6. Provide Good Lighting In The Kitchen
Lighting is one of the most under-utilized aspects of kitchen design.
Good lighting is important in the kitchen for seniors, who may have vision issues that make it difficult to see clearly.
Poor lighting can lead to falls and other accidents as well as difficulty with food preparation or working around the kitchen.
The best way to provide good lighting for seniors in the kitchen is by creating a layered effect.
Start with general overhead lighting that provides enough light for the entire room.
Then add a task light positioned over the workspace, like a sink or countertop.
This will provide focused, brighter illumination in areas where it’s most needed.
Under-cabinet lighting is also important for providing additional brightness and illuminating dark corners of the kitchen.
Finally, consider adding a dimmer switch to control the intensity of the lighting for different tasks.
The areas you should focus on to illuminate are…
- Over the counter tops
- Over the stove top
- Over the sink
- If there are 2 entrances to the kitchen there should be light switches at each entrance
|Lighting Tips for Kitchen and Other Rooms
|Use Smart Home Tools
|Set up Alexa or Google Home to control the lights in the kitchen. The senior just needs to speak the specific commands. This is useful if they can remember the commands.
|Install Motion Detection Light
|This is a good alternative if it’s too expensive to add another light switch to the wall. The light turns on when motion is detected.
|Under Cabinet Lighting
|These lights are decorative and useful, especially in kitchen corners where items get lost. They can be either plugin or battery-powered.
|Under Cabinet Lights for Lower Cabinets
|Placing these lights under the lower cabinets illuminates the floor area and can serve as a night light for late-night kitchen visits.
|Rocker Light Switches
|These may be easier for the elderly to use than the standard flip switch.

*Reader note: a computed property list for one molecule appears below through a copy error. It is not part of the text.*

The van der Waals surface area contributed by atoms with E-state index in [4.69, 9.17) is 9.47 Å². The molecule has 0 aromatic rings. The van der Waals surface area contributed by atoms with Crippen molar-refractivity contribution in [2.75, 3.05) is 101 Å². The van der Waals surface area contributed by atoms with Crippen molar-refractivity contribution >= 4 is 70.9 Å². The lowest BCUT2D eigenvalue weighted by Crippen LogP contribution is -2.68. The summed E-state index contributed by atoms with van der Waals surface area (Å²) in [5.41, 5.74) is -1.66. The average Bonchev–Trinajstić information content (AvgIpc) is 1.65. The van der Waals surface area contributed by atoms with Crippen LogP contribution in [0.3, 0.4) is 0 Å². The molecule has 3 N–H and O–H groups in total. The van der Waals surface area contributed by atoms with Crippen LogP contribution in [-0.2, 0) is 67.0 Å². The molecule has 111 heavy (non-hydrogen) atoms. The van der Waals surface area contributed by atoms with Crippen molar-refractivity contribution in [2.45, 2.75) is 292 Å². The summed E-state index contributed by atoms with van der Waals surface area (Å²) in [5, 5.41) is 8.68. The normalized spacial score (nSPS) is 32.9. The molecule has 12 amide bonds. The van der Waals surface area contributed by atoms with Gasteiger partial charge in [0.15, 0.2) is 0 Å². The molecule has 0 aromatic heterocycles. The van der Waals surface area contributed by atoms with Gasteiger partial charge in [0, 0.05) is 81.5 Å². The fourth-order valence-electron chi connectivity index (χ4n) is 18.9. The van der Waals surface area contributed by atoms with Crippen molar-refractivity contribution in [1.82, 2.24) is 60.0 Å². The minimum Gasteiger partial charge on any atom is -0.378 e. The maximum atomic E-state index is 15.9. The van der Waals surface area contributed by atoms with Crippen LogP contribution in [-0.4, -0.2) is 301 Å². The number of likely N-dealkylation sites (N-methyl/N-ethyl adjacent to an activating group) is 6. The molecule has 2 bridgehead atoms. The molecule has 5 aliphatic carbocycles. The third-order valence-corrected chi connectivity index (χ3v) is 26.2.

|Recessed Lights on the Ceiling
|Installing several recessed lights on the ceiling provides more light than a single hanging light. This can be beneficial for those with vision problems, despite the higher cost.
7. Keep Items No Higher Than Shoulder Height For The Senior
Your senior should not have to climb or finagle their way up high to get to the kitchen essentials they use each day.
You’ll want to move these items down to more accessible cabinets and shelves.
Try to keep everything within easy reach at the waist height of your senior if possible; if not, then don’t exceed shoulder height.
8. Don’t Forget About Appliances And Accessories
My grandmother often used a large cast iron pan to cook with. It was heavy and difficult to maneuver for her.
Heavy pots can be dangerous for seniors, especially when lifting them up or putting them away.
To help reduce the risk of strains and injuries, replace heavy items with lighter ones whenever possible.
Opting for lightweight cookware made from aluminum or non-stick material is a great choice as they are easier to handle.
Additionally, consider buying appliances with features to make them easier to use, such as one-touch buttons or ergonomic handles.
Making sure that items are easy to reach can also help reduce unnecessary lifting and bending. Installing sliding racks or shelves in cupboards and pantries can make it easier for seniors to get the items they need without having to strain or bend.
Finally, look for items in the kitchen that can help seniors with tasks.
Can openers and graters with large handles are great examples of items designed with seniors in mind.
They provide extra leverage so they don’t have to use too much force when using them. Look for these types of products whenever possible.
By replacing heavy items with lighter ones and using kitchen aids designed for seniors, you can create a safe and accessible kitchen environment that allows seniors to remain independent and continue cooking without fear of injury or strain.
This will help them stay safe while enjoying the many benefits of cooking in their own space.
9. Remove All Wheeled Items
Wheeled items like chairs can kind of have a mind of their own in the kitchen.
The hard flooring makes it too easy for these items to move or spin out of control, thus increasing the risk of injury.
If something is on wheels, it’s better left out of the kitchen. The only exception would be if your senior absolutely needs a wheelchair to get around or a kitchen stool to rest on.
10. Offer To Help Out With Difficult Kitchen Tasks
Whether it’s climbing up to a top shelf, putting away dishes, or replacing that blinking kitchen light, your senior can get hurt the higher they try to go in the kitchen.
If you’re available to do so, then why not do these tasks for them? Each time you step in to help, you eliminate the risk of them being injured in that instance.
11. Provide Safe Seating
A kitchen stool or chair with a back can help seniors when cooking, eating, or socializing in the kitchen. If possible, look for a stool or chair that is adjustable in height and has armrests for extra support.
Many bar stools come with footrests which are great for providing additional stability and reducing fatigue from standing.